The current status of serpulid reefs, horse mussel beds and flame shell beds in Loch Creran SAC and MPA
|The current status of serpulid reefs, horse mussel beds and flame shell beds in Loch Creran SAC and MPA
|Year of Publication
|Moore, CG, Harries, DB, Tulbure, KW, Cook, RL, Saunders, GR, Lyndon, AR, Kamphausen, L, James, B
|NatureScot Research Report
The report presents the results of site condition monitoring of the Loch Creran SAC biogenic sub-features ‘serpulid reefs’ and horse mussel beds’, and the Loch Creran MPA protected feature ‘flame shell beds’.
A scientific dive team led by Heriot-Watt University with members of SNH made detailed assessments of the habitats under investigation for this SCM survey. Included in the assessment is all information available from previous research carried out in Loch Creran by Heriot-Watt University.
Widespread fragmentation and marked reduction in tube occupancy of the serpulid reefs of the loch are reported to have taken place between 2005 and 2014-19, with loss of habitat estimated at around 20%. It is proposed that a phase of reef degradation without compensatory replenishment forms part of a long-term, natural cycle.
Horse mussel beds covering a total area of 30 ha have been mapped, representing the biotopes SS.SBR.SMus.ModHAs and SS.SBR.SMus.ModT. Localised reductions in horse mussel density were recorded in three of the beds between 2005 and 2018, with evidence of long-term, poor recruitment in the most extensive, upper basin bed. Only slight changes in species composition and diversity of the community associated with horse mussels were recorded over the years 2005 - 2017. Temporal changes in the horse mussel beds were consistent with natural temporal variation.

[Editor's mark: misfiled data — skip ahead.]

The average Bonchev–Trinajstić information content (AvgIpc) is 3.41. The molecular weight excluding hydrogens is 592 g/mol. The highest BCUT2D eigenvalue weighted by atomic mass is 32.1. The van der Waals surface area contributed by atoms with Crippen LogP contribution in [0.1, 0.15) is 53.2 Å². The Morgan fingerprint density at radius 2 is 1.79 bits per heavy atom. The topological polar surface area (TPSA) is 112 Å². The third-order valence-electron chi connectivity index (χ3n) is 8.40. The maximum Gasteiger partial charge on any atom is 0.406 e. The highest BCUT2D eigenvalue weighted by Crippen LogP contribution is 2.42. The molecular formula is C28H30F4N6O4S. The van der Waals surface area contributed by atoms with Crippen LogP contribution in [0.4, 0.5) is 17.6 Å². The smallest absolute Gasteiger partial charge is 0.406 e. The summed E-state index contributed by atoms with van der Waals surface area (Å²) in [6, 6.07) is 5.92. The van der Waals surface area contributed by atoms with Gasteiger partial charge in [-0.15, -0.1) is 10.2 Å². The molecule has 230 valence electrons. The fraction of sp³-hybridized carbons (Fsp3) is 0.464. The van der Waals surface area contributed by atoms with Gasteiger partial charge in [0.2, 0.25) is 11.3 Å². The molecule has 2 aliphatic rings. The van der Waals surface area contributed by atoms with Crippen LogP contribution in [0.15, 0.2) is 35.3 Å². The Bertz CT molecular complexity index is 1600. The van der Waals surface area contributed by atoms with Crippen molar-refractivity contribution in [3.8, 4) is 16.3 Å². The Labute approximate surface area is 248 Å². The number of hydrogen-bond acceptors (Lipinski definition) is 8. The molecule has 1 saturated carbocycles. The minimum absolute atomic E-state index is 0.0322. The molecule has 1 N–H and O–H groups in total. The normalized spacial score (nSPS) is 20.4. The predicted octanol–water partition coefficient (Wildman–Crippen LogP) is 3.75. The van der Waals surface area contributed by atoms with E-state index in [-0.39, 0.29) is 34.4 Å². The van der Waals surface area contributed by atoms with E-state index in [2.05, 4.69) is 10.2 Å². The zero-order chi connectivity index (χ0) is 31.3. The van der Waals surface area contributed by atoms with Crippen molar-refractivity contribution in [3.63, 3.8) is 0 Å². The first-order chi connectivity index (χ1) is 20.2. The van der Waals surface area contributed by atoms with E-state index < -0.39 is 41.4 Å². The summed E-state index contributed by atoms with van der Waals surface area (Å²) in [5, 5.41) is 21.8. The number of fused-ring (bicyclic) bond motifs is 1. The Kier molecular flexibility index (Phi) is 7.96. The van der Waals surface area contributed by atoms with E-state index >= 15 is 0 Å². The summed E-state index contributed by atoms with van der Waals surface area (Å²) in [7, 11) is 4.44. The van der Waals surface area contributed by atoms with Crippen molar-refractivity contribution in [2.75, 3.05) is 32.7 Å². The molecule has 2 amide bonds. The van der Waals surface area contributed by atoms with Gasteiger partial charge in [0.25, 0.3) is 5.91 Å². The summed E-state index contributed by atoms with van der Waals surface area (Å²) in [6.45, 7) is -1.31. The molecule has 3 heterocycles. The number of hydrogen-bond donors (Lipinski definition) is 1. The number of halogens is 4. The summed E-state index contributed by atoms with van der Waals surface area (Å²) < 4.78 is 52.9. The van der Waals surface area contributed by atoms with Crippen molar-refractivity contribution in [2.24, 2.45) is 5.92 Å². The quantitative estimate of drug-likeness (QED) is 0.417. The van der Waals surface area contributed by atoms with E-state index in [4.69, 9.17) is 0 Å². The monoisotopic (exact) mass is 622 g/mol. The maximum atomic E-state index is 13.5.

In view of the decline in the condition of the sub-feature serpulid reefs, the condition of the reefs feature has been referred to the category Unfavourable Declining.
Three flame shell beds covering a total area of 35 ha have been mapped. An increase in the recorded extent of the habitat between 2012 and 2017-18 was due to the increase in spatial spread of survey sites. Mean byssal coverage of the sea bed and diversity values of the associated biota were similar in 2012 and 2017-18 and the feature was considered to be in Favourable Condition.